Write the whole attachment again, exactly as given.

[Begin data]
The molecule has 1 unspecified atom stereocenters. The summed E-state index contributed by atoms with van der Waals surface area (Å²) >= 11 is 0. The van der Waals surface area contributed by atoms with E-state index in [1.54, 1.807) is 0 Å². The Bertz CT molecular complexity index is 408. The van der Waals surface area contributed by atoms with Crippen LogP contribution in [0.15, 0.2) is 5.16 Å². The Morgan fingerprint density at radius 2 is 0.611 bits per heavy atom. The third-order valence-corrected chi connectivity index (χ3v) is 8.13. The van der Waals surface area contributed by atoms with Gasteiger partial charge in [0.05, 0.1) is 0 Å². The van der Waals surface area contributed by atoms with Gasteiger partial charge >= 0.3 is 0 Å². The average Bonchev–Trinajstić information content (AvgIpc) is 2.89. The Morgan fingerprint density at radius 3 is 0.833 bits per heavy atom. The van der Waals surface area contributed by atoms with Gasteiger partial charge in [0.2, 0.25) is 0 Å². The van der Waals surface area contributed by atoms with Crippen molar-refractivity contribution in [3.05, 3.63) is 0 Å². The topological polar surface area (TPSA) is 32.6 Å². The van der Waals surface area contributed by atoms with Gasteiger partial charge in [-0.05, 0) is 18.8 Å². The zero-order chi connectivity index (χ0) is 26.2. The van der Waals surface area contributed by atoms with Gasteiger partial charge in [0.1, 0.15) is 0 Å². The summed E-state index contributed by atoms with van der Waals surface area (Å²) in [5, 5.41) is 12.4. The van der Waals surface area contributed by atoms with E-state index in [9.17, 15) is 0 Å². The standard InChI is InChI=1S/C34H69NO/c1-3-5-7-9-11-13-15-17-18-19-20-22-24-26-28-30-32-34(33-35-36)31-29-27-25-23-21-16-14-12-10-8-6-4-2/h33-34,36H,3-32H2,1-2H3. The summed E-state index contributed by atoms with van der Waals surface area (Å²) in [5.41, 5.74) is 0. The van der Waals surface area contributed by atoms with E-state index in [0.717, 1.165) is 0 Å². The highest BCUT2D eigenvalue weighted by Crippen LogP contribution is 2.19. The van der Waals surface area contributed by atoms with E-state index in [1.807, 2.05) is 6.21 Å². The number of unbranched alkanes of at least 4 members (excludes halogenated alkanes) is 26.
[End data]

The molecule has 1 unspecified atom stereocenters. The summed E-state index contributed by atoms with van der Waals surface area (Å²) >= 11 is 0. The van der Waals surface area contributed by atoms with E-state index in [1.54, 1.807) is 0 Å². The Bertz CT molecular complexity index is 408. The van der Waals surface area contributed by atoms with Crippen LogP contribution in [0.15, 0.2) is 5.16 Å². The Morgan fingerprint density at radius 2 is 0.611 bits per heavy atom. The third-order valence-corrected chi connectivity index (χ3v) is 8.13. The van der Waals surface area contributed by atoms with Gasteiger partial charge in [0.05, 0.1) is 0 Å². The van der Waals surface area contributed by atoms with Gasteiger partial charge >= 0.3 is 0 Å². The average Bonchev–Trinajstić information content (AvgIpc) is 2.89. The Morgan fingerprint density at radius 3 is 0.833 bits per heavy atom. The van der Waals surface area contributed by atoms with Gasteiger partial charge in [0.2, 0.25) is 0 Å². The van der Waals surface area contributed by atoms with Crippen molar-refractivity contribution in [3.05, 3.63) is 0 Å². The topological polar surface area (TPSA) is 32.6 Å². The van der Waals surface area contributed by atoms with Gasteiger partial charge in [-0.05, 0) is 18.8 Å². The zero-order chi connectivity index (χ0) is 26.2. The van der Waals surface area contributed by atoms with Gasteiger partial charge in [0.1, 0.15) is 0 Å². The summed E-state index contributed by atoms with van der Waals surface area (Å²) in [5, 5.41) is 12.4. The van der Waals surface area contributed by atoms with E-state index in [9.17, 15) is 0 Å². The standard InChI is InChI=1S/C34H69NO/c1-3-5-7-9-11-13-15-17-18-19-20-22-24-26-28-30-32-34(33-35-36)31-29-27-25-23-21-16-14-12-10-8-6-4-2/h33-34,36H,3-32H2,1-2H3. The summed E-state index contributed by atoms with van der Waals surface area (Å²) in [5.41, 5.74) is 0. The van der Waals surface area contributed by atoms with E-state index in [0.717, 1.165) is 0 Å². The highest BCUT2D eigenvalue weighted by Crippen LogP contribution is 2.19. The van der Waals surface area contributed by atoms with E-state index in [1.807, 2.05) is 6.21 Å². The number of unbranched alkanes of at least 4 members (excludes halogenated alkanes) is 26.